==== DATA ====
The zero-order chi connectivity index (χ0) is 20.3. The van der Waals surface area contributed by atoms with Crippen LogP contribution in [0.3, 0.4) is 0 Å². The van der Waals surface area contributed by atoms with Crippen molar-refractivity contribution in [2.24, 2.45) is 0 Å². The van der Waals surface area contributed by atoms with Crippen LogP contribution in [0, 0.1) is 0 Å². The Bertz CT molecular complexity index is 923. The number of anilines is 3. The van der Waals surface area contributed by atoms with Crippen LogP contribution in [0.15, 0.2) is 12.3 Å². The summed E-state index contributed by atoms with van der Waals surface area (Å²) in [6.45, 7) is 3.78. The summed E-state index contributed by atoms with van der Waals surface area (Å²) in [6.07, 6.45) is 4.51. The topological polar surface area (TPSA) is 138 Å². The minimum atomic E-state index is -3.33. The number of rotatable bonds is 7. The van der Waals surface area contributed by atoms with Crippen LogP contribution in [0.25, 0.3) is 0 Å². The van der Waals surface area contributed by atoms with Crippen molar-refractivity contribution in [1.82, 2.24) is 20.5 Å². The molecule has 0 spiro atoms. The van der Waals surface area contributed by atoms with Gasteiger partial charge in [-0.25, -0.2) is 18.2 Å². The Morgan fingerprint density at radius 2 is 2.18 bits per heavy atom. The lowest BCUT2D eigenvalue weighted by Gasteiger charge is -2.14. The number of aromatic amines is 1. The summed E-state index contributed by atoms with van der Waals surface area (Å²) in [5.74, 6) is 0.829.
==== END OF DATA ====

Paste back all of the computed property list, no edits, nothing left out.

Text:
The zero-order chi connectivity index (χ0) is 20.3. The van der Waals surface area contributed by atoms with Crippen LogP contribution in [0.3, 0.4) is 0 Å². The van der Waals surface area contributed by atoms with Crippen molar-refractivity contribution in [2.24, 2.45) is 0 Å². The van der Waals surface area contributed by atoms with Crippen LogP contribution in [0, 0.1) is 0 Å². The Bertz CT molecular complexity index is 923. The number of anilines is 3. The van der Waals surface area contributed by atoms with Crippen LogP contribution in [0.15, 0.2) is 12.3 Å². The summed E-state index contributed by atoms with van der Waals surface area (Å²) in [6.45, 7) is 3.78. The summed E-state index contributed by atoms with van der Waals surface area (Å²) in [6.07, 6.45) is 4.51. The topological polar surface area (TPSA) is 138 Å². The minimum atomic E-state index is -3.33. The number of rotatable bonds is 7. The van der Waals surface area contributed by atoms with Crippen LogP contribution in [0.25, 0.3) is 0 Å². The van der Waals surface area contributed by atoms with Crippen molar-refractivity contribution in [1.82, 2.24) is 20.5 Å². The molecule has 0 spiro atoms. The van der Waals surface area contributed by atoms with Gasteiger partial charge in [-0.25, -0.2) is 18.2 Å². The Morgan fingerprint density at radius 2 is 2.18 bits per heavy atom. The lowest BCUT2D eigenvalue weighted by Gasteiger charge is -2.14. The number of aromatic amines is 1. The summed E-state index contributed by atoms with van der Waals surface area (Å²) in [5.74, 6) is 0.829.